The Yukon government has announced that it will extend its wage top-up program for low-income essential workers until Feb. 15, 2021, in a Tuesday afternoon press release.The program, which was announced in May, was originally supposed to run between Mar. 15 and Oct. 3. Employees using the program must not have received the federal government's Canada Recovery Benefit during the same period of time."To date more than 100 businesses have received more than $1.2 million in funding, benefiting more than 1,300 employees," the release states.The program provides essential workers making less than $20 per hour with a wage top-up of up to $4 per hour for 16 weeks. The release states that essential workers who received the benefit during the initial period, will be eligible to apply again for the second round.Minister of Economic Development Ranj Pillai is quoted in the release as encouraging employers to apply for the program."Yukon workers providing essential services have continued to come to work despite the stresses and risk of interacting with the public, and we thank them for supporting all Yukoners through these challenging times," Pillai said.NDP Leader Kate White welcomed the announcement on Tuesday. She also said it's important that essential workers are able to make a living wage all the time, not just during a pandemic."These workers are doing essential work now, and they were doing it before, and they'll do it after," White said. "I think this program should run until we have a vaccine, and then we can talk about living wages."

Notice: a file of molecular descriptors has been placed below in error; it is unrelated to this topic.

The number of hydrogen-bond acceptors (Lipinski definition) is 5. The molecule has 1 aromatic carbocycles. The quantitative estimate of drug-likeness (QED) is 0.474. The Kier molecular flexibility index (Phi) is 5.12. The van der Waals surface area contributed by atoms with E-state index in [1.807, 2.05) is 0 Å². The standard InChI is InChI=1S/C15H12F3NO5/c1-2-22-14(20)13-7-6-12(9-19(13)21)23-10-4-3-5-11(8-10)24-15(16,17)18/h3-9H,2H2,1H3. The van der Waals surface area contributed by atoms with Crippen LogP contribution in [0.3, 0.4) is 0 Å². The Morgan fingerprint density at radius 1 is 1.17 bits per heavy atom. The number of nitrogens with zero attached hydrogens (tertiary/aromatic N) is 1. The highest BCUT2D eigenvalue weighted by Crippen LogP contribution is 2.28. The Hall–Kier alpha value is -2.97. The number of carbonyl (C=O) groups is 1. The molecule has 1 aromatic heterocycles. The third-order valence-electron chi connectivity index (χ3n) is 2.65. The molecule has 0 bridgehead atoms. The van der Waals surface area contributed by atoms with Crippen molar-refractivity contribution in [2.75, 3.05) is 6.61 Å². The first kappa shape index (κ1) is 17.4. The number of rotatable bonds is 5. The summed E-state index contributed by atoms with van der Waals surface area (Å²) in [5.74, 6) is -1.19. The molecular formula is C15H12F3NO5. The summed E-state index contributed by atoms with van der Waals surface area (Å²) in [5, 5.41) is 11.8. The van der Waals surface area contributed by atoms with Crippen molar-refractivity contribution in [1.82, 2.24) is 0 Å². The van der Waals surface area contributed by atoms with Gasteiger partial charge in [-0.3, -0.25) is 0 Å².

Former patients of a maximum-security psychiatric facility who were subject to a series of “horrific” experimental treatments are appearing in a Toronto court via video feeds from across the country to testify at a three-week long damages hearing. Last June, Justice Edward Morgan of the Ontario Superior Court of Justice found two former psychiatrists who worked at the Oak Ridge Division of the Penetanguishene Mental Health Centre, along with the provincial government, liable for what their lawyers call unethical and degrading human experimentation between 1966 and 1983. Dr. Elliott T. Barker and Dr. Gary J. Maier gave patients high doses of hallucinogens and mind-altering drugs, including LSD and alcohol as the cornerstone of one of the programs. They confined naked men together for days on end at the facility along Georgian Bay’s Asylum Point, now known as Waypoint Centre for Mental Health Care. Eight of those 28 patients have died since the lawsuit was launched 20 years ago. The first hearing revealed "varying degrees of harm” perpetrated by the two doctors in which the judge found the Crown also liable and in breach of their fiduciary duties “by perpetrating assault and battery." The current hearing is meant to quantify the damages by establishing the income patients lost as a result of their treatment in Penetanguishene and other related impacts. While the lawyers for the former patients haven’t yet attached a dollar figure to their claim, it is expected to be in the millions. Rod Joanisse told a court Monday that his brother, Danny, could have had a career with the family’s successful printing business in St. Catharines, possibly as a partner, were he not plagued by the effects of his time at Oak Ridge. As a 16-year-old, Danny was repeatedly cuffed to a convicted pedophile murderer, deemed, like many others at Oak Ridge, to be not criminally responsible for his crimes. The judge earlier found the teen “was humiliated, degraded, and deprived of any sense of security.” Danny, who died last year after testifying at the original hearing, had cut off two of his own fingers, but that didn’t stop him from doing tasks around the printing plant, his brother testified. But recurring nightmares prevented him from sleeping, increasingly interrupting his work schedule, he added. “He was more than capable,” the surviving Joanisse told the court this week. Allen McMann, now 61, told the hearing he spent five years on welfare after his release. And a letter from the welfare office finally prompted him to find some direction for his life and he signed up for a janitorial training program with Goodwill Industries. “I basically froze; I had a lot of shame,” McMann said, adding that he didn’t know what to do up until that point. That course eventually led him to a career of window cleaning, which he said suited him because it meant not having to deal with people, something he said is difficult as a result of his post-traumatic stress disorder (PTSD). McMann was considered to have a behavioural problem, was a bully in school and had stolen a car when he was sent to Oak Ridge in 1975 at age 16. There, he was deemed difficult to manage and remained at the facility until 1978. As part of the experimental treatments, he was coerced or forced to participate in humiliating programs he didn’t know were experimental, according to court documents. He was placed in a “capsule” with groups of naked men and locked in an isolation cell for group encounters where he spent his 17th birthday. That included being coupled with “a prison-hardened, seasoned killer who was several decades older than him.” The damages hearing is expected to continue for three weeks over the next four-week period and is to culminate with closing statements by lawyers for the former patients, the doctors and the provincial government in mid-December.Marg. Bruineman, Local Journalism Initiative Reporter, barrietoday.com